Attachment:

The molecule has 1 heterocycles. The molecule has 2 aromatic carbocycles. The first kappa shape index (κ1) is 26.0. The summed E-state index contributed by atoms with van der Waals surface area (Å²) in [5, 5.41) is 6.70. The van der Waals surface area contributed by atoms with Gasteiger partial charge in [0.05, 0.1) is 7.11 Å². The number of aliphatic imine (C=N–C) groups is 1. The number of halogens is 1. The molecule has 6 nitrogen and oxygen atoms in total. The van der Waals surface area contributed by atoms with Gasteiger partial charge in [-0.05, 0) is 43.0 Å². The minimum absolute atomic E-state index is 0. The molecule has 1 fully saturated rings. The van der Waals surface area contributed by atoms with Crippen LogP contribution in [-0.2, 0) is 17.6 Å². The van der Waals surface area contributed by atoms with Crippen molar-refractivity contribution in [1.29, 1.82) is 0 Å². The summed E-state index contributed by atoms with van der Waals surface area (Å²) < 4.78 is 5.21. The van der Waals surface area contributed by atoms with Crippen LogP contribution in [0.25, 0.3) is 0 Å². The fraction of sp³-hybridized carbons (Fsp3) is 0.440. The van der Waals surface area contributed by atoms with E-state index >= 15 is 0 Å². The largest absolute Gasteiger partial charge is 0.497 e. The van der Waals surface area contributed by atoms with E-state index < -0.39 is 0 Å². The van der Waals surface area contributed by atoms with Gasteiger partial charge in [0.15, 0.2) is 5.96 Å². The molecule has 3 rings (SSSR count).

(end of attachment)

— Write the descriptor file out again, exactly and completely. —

The molecule has 1 heterocycles. The molecule has 2 aromatic carbocycles. The first kappa shape index (κ1) is 26.0. The summed E-state index contributed by atoms with van der Waals surface area (Å²) in [5, 5.41) is 6.70. The van der Waals surface area contributed by atoms with Gasteiger partial charge in [0.05, 0.1) is 7.11 Å². The number of aliphatic imine (C=N–C) groups is 1. The number of halogens is 1. The molecule has 6 nitrogen and oxygen atoms in total. The van der Waals surface area contributed by atoms with Gasteiger partial charge in [-0.05, 0) is 43.0 Å². The minimum absolute atomic E-state index is 0. The molecule has 1 fully saturated rings. The van der Waals surface area contributed by atoms with Crippen LogP contribution in [-0.2, 0) is 17.6 Å². The van der Waals surface area contributed by atoms with Crippen molar-refractivity contribution in [1.29, 1.82) is 0 Å². The summed E-state index contributed by atoms with van der Waals surface area (Å²) < 4.78 is 5.21. The van der Waals surface area contributed by atoms with Crippen LogP contribution in [0.25, 0.3) is 0 Å². The fraction of sp³-hybridized carbons (Fsp3) is 0.440. The van der Waals surface area contributed by atoms with E-state index >= 15 is 0 Å². The largest absolute Gasteiger partial charge is 0.497 e. The van der Waals surface area contributed by atoms with E-state index < -0.39 is 0 Å². The van der Waals surface area contributed by atoms with Gasteiger partial charge in [0.15, 0.2) is 5.96 Å². The molecule has 3 rings (SSSR count).